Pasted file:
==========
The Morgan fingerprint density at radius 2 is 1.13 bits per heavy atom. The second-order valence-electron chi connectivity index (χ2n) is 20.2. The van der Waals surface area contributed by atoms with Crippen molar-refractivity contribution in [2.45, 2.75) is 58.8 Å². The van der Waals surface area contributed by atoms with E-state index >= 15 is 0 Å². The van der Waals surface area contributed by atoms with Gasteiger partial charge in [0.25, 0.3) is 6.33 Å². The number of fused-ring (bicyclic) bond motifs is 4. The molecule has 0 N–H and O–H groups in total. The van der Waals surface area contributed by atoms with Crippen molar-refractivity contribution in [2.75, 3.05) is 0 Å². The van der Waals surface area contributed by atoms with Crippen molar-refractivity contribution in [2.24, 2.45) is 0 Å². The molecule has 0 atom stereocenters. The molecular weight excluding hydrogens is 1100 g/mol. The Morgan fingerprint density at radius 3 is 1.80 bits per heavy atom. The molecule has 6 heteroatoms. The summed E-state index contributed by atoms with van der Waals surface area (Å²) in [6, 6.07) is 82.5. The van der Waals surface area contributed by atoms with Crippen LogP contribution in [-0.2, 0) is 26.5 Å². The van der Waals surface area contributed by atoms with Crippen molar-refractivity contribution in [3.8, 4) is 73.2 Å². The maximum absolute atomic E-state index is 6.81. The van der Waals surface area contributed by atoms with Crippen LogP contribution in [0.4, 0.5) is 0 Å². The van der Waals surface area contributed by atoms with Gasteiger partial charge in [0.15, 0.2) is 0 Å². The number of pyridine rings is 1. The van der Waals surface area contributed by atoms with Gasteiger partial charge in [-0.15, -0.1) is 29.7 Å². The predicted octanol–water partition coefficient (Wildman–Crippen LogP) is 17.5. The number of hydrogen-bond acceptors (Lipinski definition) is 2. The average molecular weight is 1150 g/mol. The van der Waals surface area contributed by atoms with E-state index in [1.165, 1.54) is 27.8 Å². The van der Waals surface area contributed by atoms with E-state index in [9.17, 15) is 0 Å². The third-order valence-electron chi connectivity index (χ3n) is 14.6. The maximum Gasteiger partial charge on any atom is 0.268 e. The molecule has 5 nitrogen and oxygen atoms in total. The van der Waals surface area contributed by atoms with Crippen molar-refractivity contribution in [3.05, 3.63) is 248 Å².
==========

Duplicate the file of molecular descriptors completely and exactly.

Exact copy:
The Morgan fingerprint density at radius 2 is 1.13 bits per heavy atom. The second-order valence-electron chi connectivity index (χ2n) is 20.2. The van der Waals surface area contributed by atoms with Crippen molar-refractivity contribution in [2.45, 2.75) is 58.8 Å². The van der Waals surface area contributed by atoms with E-state index >= 15 is 0 Å². The van der Waals surface area contributed by atoms with Gasteiger partial charge in [0.25, 0.3) is 6.33 Å². The number of fused-ring (bicyclic) bond motifs is 4. The molecule has 0 N–H and O–H groups in total. The van der Waals surface area contributed by atoms with Crippen molar-refractivity contribution in [2.75, 3.05) is 0 Å². The van der Waals surface area contributed by atoms with Crippen molar-refractivity contribution in [2.24, 2.45) is 0 Å². The molecule has 0 atom stereocenters. The molecular weight excluding hydrogens is 1100 g/mol. The Morgan fingerprint density at radius 3 is 1.80 bits per heavy atom. The molecule has 6 heteroatoms. The summed E-state index contributed by atoms with van der Waals surface area (Å²) in [6, 6.07) is 82.5. The van der Waals surface area contributed by atoms with Crippen LogP contribution in [-0.2, 0) is 26.5 Å². The van der Waals surface area contributed by atoms with Crippen molar-refractivity contribution in [3.8, 4) is 73.2 Å². The maximum absolute atomic E-state index is 6.81. The van der Waals surface area contributed by atoms with Crippen LogP contribution in [0.4, 0.5) is 0 Å². The van der Waals surface area contributed by atoms with Gasteiger partial charge in [0.15, 0.2) is 0 Å². The number of pyridine rings is 1. The van der Waals surface area contributed by atoms with Gasteiger partial charge in [-0.15, -0.1) is 29.7 Å². The predicted octanol–water partition coefficient (Wildman–Crippen LogP) is 17.5. The number of hydrogen-bond acceptors (Lipinski definition) is 2. The average molecular weight is 1150 g/mol. The van der Waals surface area contributed by atoms with E-state index in [1.165, 1.54) is 27.8 Å². The van der Waals surface area contributed by atoms with E-state index in [9.17, 15) is 0 Å². The third-order valence-electron chi connectivity index (χ3n) is 14.6. The maximum Gasteiger partial charge on any atom is 0.268 e. The molecule has 5 nitrogen and oxygen atoms in total. The van der Waals surface area contributed by atoms with Crippen molar-refractivity contribution in [3.05, 3.63) is 248 Å².